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Gadget Freak Case #214: Radio Touch Sensors Talk to the Smartphone
5/21/2012

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Matt Oppenheim has devised a radio that speaks to an Android smartphone to help the visually impaired learn the layout of a new device.
Matt Oppenheim has devised a radio that speaks to an Android smartphone to help the visually impaired learn the layout of a new device.

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Nancy Golden
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Platinum
Not Just Visually Impaired
Nancy Golden   5/21/2012 10:10:56 AM
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Now that is a great idea. I can see this type of application having other uses as well. For those who are not technologically savvy, this would help them too. It could also be used for product demos.

NadineJ
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Platinum
Much needed
NadineJ   5/21/2012 12:51:53 PM
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This is really cool.  As a large part of the population (Boomers) continues to age, it will be needed.

Considering how many people I saw staring at the solar eclipse yesterday without proper eyewear, it may be needed by younger generations sooner than later!

Rob Spiegel
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Blogger
Re: Much needed
Rob Spiegel   5/21/2012 3:05:55 PM
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That's funny NadineJ. I was out there trying not to look at the sun yesterday. It was hard to resist. I couldn't see much. I tried the hole in the paper, but that wasn't very exciting. Finally I went to the CNN site to get a good view.

jhankwitz
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Voice Over
jhankwitz   5/22/2012 9:36:43 AM
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Great to see that the Blind are now able to use Android too.  Here at Industries for the Blind, all our people use iPhones because iOS has always had this capability built into the system.  Our blind workers are able to navigate their iPhones faster than I can. They just go into Settings > General > Accessibility > and turn 'Voice Over' ON.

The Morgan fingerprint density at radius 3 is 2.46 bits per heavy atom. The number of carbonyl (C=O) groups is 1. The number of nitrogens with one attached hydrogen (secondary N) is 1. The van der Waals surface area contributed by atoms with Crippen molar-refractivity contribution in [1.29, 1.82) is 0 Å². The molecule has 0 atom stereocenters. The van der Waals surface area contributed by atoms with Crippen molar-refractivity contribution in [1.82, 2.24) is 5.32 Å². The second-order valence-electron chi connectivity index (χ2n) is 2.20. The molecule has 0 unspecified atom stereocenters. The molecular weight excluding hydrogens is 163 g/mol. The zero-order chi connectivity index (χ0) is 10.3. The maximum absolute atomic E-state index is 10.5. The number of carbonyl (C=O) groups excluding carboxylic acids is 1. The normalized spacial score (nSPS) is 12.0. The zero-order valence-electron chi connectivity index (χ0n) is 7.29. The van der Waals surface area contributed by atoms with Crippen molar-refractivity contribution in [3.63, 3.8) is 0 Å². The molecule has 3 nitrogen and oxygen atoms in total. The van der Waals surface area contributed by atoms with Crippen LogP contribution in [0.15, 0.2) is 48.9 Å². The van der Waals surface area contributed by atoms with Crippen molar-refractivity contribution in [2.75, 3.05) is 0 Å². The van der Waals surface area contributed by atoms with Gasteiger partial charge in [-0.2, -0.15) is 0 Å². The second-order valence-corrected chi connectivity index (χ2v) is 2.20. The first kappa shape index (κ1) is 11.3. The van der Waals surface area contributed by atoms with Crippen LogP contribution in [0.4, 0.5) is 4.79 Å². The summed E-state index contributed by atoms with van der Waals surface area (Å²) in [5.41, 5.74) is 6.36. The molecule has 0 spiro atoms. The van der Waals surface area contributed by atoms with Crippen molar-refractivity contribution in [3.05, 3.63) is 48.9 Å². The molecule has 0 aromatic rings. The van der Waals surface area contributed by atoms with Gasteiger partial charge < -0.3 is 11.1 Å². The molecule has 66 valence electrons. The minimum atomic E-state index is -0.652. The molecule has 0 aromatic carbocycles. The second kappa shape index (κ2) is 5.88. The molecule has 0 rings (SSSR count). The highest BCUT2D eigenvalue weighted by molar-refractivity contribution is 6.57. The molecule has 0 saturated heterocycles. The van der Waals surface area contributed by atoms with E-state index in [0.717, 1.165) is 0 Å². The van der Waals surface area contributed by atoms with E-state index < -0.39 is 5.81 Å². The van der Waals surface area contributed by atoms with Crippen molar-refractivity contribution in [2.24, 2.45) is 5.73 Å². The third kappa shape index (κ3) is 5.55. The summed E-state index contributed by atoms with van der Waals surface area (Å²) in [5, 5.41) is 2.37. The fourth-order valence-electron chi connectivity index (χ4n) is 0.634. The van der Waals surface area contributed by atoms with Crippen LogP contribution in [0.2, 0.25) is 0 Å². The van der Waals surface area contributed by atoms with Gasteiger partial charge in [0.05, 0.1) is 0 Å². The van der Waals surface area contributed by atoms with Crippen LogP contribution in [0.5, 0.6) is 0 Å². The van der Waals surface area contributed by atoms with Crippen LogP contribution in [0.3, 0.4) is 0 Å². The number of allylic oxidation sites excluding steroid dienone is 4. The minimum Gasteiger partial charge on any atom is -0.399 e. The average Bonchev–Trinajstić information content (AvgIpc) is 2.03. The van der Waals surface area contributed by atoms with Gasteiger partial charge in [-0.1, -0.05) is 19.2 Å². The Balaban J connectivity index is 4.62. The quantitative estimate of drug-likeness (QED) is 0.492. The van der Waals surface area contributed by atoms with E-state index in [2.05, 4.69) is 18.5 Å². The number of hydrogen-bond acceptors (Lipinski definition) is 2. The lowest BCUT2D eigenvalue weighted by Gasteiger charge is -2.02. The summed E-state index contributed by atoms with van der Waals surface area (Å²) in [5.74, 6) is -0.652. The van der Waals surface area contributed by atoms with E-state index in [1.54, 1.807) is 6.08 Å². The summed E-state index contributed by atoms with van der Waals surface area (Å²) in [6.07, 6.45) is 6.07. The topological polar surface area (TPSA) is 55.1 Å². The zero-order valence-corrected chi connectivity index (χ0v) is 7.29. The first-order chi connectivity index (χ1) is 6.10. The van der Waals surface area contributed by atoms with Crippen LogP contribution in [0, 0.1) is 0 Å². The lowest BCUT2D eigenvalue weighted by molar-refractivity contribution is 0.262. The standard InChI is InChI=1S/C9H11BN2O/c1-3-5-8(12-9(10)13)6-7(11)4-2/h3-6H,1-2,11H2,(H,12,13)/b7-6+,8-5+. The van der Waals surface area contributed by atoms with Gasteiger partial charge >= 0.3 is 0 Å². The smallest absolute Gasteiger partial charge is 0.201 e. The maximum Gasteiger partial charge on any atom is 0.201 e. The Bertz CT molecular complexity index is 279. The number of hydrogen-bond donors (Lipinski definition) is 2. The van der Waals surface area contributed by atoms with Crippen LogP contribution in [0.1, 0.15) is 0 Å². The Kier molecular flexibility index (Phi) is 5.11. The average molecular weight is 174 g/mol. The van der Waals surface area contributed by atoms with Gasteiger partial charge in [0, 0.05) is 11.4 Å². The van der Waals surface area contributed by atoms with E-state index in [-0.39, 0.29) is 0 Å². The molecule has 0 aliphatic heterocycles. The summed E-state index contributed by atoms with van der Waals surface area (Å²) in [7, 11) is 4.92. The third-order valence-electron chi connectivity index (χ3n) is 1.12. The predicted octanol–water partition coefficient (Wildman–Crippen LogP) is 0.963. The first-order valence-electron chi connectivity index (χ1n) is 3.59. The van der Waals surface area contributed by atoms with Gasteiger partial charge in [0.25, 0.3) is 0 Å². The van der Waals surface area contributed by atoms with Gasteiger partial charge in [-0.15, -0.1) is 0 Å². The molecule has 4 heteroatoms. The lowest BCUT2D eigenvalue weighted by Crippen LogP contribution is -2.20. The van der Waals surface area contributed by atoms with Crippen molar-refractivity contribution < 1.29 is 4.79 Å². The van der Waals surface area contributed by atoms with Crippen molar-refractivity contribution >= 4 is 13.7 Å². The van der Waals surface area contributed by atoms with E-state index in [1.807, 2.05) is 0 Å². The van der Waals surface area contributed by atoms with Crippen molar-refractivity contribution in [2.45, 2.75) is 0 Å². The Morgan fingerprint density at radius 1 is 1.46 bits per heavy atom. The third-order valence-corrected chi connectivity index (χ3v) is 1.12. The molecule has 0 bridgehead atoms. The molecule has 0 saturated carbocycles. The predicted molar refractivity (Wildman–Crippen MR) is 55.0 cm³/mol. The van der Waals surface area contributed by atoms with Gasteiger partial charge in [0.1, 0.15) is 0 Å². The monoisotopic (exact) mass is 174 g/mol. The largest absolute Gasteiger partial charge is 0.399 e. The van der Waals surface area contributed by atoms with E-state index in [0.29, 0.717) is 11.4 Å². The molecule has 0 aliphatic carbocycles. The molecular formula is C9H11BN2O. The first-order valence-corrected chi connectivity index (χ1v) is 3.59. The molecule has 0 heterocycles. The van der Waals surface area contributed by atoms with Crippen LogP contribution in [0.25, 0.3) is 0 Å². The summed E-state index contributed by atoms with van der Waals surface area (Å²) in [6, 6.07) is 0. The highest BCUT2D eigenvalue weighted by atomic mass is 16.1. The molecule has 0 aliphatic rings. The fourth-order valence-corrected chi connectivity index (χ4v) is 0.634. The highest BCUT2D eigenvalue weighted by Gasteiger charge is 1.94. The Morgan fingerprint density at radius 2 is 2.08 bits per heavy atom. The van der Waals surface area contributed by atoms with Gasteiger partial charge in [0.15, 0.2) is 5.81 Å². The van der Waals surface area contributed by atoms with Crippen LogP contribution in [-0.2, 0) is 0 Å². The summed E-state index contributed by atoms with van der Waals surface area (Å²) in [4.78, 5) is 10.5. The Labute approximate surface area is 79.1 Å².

mrdon
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Gold
Cool Application for the Arduino
mrdon   5/22/2012 3:53:27 PM
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What a cool and beneficial device to aid the blind in using Consumer Electronic products. The Arduino is a great electronics hardware platform to use in developing all types of innovative consumer and industrial products. In terms of Smartphone applications, I'm developing a robot controller device using a Motorola DroidX smartphone, a LEGO NXT, and an Arduino. By touching the DroidX screen, I can control motors, LEDs, or high current devices with an Arduino being the primary control driver using Bluetooth tech. This controls application project is being develop for an Arduino book I'm currently writing for Apress books.

MattO
User Rank
Iron
Re: Cool Application for the Arduino
MattO   5/22/2012 4:29:52 PM
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Thanks for your interest in the device. The electronics is so cheap to implement that I hope that manufacturers will implement it in their products as a routine, to help folk who can't see the controls easily.

I look forwards to seeing your book from Apress.

MattO
User Rank
Iron
Re: Not Just Visually Impaired
MattO   5/22/2012 4:33:18 PM
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Another application I considered was on the controls of e.g. a crane, so that the operator did not have to take his eyes off the load while finding which button or lever he needed. This would be more useful in training, as an experienced operator probably wouldn't need the voice prompt anymore.

I found in testing that once folk learned the layout of a new device using the audio tags, the voice then became annoying. So you need an 'off' switch!

Nancy Golden
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Platinum
Re: Not Just Visually Impaired
Nancy Golden   5/22/2012 4:40:25 PM
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In that case MattO, it could be standard issue on cell phones too. Since people refuse to stop using them when they are driving - they could keep their eyes on the road when dialing.

mrdon
User Rank
Gold
Re: Cool Application for the Arduino
mrdon   5/22/2012 4:59:47 PM
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Hi Matt,

Just for your reference, I have an Arduino book scheduled for a mid June publication date you might be interested in. http://www.amazon.com/gp/product/1430242663/ref=s9_simh_gw_p14_d0_g14_i1?pf_rd_m=ATVPDKIKX0DER&pf_rd_s=center-2&pf_rd_r=0067HQG8WSB96QY7H6C5&pf_rd_t=101&pf_rd_p=470938631&pf_rd_i=507846

William K.
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Platinum
"radio touch sensors"
William K.   5/23/2012 8:22:27 AM
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Now the next thing that it needs is a way to announce the control function before the control is activated. That would be useful in that it would be able to avoid pushing the wrong button, not just telling someone what they did. Not needed so much on a phone, but certainly valuable on a crane, or driving a car, both places where a wrong command can be very inconvenient. Of course, most cranes don't use touch controls simply because they are both non-determinant and too subject to erronious actuation. In addition, a crane operator does have the time to make sure they have the correct control in hand. 

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